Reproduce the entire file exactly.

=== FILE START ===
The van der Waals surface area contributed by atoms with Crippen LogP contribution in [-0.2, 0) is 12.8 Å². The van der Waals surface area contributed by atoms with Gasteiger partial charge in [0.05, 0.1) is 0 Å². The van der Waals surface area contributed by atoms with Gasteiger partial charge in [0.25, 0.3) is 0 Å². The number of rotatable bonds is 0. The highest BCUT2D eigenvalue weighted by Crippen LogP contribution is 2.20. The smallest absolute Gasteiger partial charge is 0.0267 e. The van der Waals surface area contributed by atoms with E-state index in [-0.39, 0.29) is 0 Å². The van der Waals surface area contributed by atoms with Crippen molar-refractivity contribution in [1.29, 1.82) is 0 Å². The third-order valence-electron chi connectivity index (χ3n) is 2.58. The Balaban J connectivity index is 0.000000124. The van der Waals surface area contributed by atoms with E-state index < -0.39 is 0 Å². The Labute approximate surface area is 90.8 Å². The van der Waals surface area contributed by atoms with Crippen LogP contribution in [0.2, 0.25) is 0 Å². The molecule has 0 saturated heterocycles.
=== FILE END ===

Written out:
The van der Waals surface area contributed by atoms with Crippen LogP contribution in [-0.2, 0) is 12.8 Å². The van der Waals surface area contributed by atoms with Gasteiger partial charge in [0.05, 0.1) is 0 Å². The van der Waals surface area contributed by atoms with Gasteiger partial charge in [0.25, 0.3) is 0 Å². The number of rotatable bonds is 0. The highest BCUT2D eigenvalue weighted by Crippen LogP contribution is 2.20. The smallest absolute Gasteiger partial charge is 0.0267 e. The van der Waals surface area contributed by atoms with E-state index in [-0.39, 0.29) is 0 Å². The van der Waals surface area contributed by atoms with Crippen molar-refractivity contribution in [1.29, 1.82) is 0 Å². The third-order valence-electron chi connectivity index (χ3n) is 2.58. The Balaban J connectivity index is 0.000000124. The van der Waals surface area contributed by atoms with E-state index < -0.39 is 0 Å². The Labute approximate surface area is 90.8 Å². The van der Waals surface area contributed by atoms with Crippen LogP contribution in [0.2, 0.25) is 0 Å². The molecule has 0 saturated heterocycles.